If you select the motor speed as mechanical input, then you get the electromagnetic torque as output, allowing you to represent externally the mechanical system dynamics. The internal mechanical system is not used with this mechanical input selection and the inertia and viscous friction parameters are not displayed.

### Converters and DC Bus Tab

The Converters and DC bus tab displays the parameters of the Universal Bridge block (diode bridge configuration) of the Fundamental Blocks / Power Electronics library as well as the DC Bus and Inverter (Three-Phase) blocks of the Electric Drives / Fundamental Drive Blocks library.

### Controller Tab

The Controller tab displays the parameters of the Speed Controller (Scalar Control) and Space Vector Modulator blocks of the Electric Drives / Fundamental Drive Blocks library.

Schematic Button

When you press this button, a diagram illustrating the speed and current controllers schematics appears.

## Block Inputs and Outputs

`SP`

The speed or torque set point. The speed set point can be a step function, but the speed change rate will follow the acceleration / deceleration ramps. If the load torque and the speed have opposite signs, the accelerating torque will be the sum of the electromagnetic and load torques.

`Tm` or `Wm`

The mechanical input: load torque (Tm) or motor speed (Wm). For the mechanical rotational port (S), this input is deleted.

`A, B, C `

The three phase terminals of the motor drive.

`Wm`, `Te` or `S`

The mechanical output: motor speed (Wm), electromagnetic torque (Te) or mechanical rotational port (S).

When the Output bus mode parameter is set to Multiple output buses, the block has the following three output buses:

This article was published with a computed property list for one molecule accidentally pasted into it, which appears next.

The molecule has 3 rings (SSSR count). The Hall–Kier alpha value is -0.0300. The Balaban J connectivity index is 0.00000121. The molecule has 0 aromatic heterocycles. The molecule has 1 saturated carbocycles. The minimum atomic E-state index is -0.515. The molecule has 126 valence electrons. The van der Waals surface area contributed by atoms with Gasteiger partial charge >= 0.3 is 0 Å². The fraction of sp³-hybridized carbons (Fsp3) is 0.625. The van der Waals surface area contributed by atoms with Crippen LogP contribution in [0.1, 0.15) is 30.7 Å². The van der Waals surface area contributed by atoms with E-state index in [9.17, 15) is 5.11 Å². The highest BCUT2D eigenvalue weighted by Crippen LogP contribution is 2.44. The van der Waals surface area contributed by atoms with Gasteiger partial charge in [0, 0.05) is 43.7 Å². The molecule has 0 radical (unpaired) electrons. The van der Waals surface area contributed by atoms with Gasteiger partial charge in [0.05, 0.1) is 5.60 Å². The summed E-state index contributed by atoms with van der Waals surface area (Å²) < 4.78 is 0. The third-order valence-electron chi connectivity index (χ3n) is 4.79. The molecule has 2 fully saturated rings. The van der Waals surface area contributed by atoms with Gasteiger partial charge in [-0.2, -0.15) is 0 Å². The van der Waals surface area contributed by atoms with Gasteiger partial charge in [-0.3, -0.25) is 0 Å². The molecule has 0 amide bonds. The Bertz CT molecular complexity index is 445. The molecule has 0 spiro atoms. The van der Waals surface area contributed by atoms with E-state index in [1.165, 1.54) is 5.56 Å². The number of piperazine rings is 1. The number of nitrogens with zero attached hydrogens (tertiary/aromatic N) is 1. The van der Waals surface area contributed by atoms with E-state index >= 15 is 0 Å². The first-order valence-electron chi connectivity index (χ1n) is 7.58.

`Motor`

The motor measurement vector. This vector allows you to observe the motor's variables using the Bus Selector block.

`Conv`

The three-phase converters measurement vector. This vector contains:

• The DC bus voltage

• The rectifier output current

• The inverter input current

Note that all current and voltage values of the bridges can be visualized with the Multimeter block.

`Ctrl`

The controller measurement vector. This vector contains:

• The slip compensation

• The speed error (difference between the speed reference ramp and actual speed)

• The speed reference ramp

When the Output bus mode parameter is set to Single output bus, the block groups the Motor, Conv, and Ctrl outputs into a single bus output.

## Model Specifications

The library contains a 3 hp and a 200 hp drive parameter set. The specifications of these two drives are shown in the following table.

3 HP and 200 HP Drive Specifications

3 HP Drive

200 HP Drive

Drive Input Voltage

Amplitude

220 V

575 V

Frequency

60 Hz

60 Hz

Motor Nominal Values

Power

3 hp

200 hp

Speed

1705 rpm

1785 rpm

Voltage

220 V

575 V

## Example

The `ac2_example` example illustrates an AC2 induction motor drive simulation with standard load conditions. At time t = 0 s, the speed set point is 1000 rpm.

As shown in the following figure, the speed precisely follows the acceleration ramp. At t = 0.5 s, the nominal load torque is applied to the motor. At t = 1 s, the speed set point is changed to 1500 rpm. The speed increases to 1500 rpm. At t = 1.5 s, the mechanical load passes from 11 N.m to −11 N.m. The figure illustrates the results obtained respectively with the detailed and the average-value inverter. Average voltage, current, torque, and speed values are identical for both models. The higher frequency signal components are not represented with the average-value converter.

AC2 Example Waveforms (Blue : Detailed Converter, Red : Average-Value Converter)

## References

[1] Bose, B. K., Modern Power Electronics and AC Drives, Prentice-Hall, N.J., 2002.

[2] Grelet, G., and G. Clerc, Actionneurs électriques, Éditions, Eyrolles, Paris, 1997.

[3] Krause, P. C, Analysis of Electric Machinery, McGraw-Hill, 1986.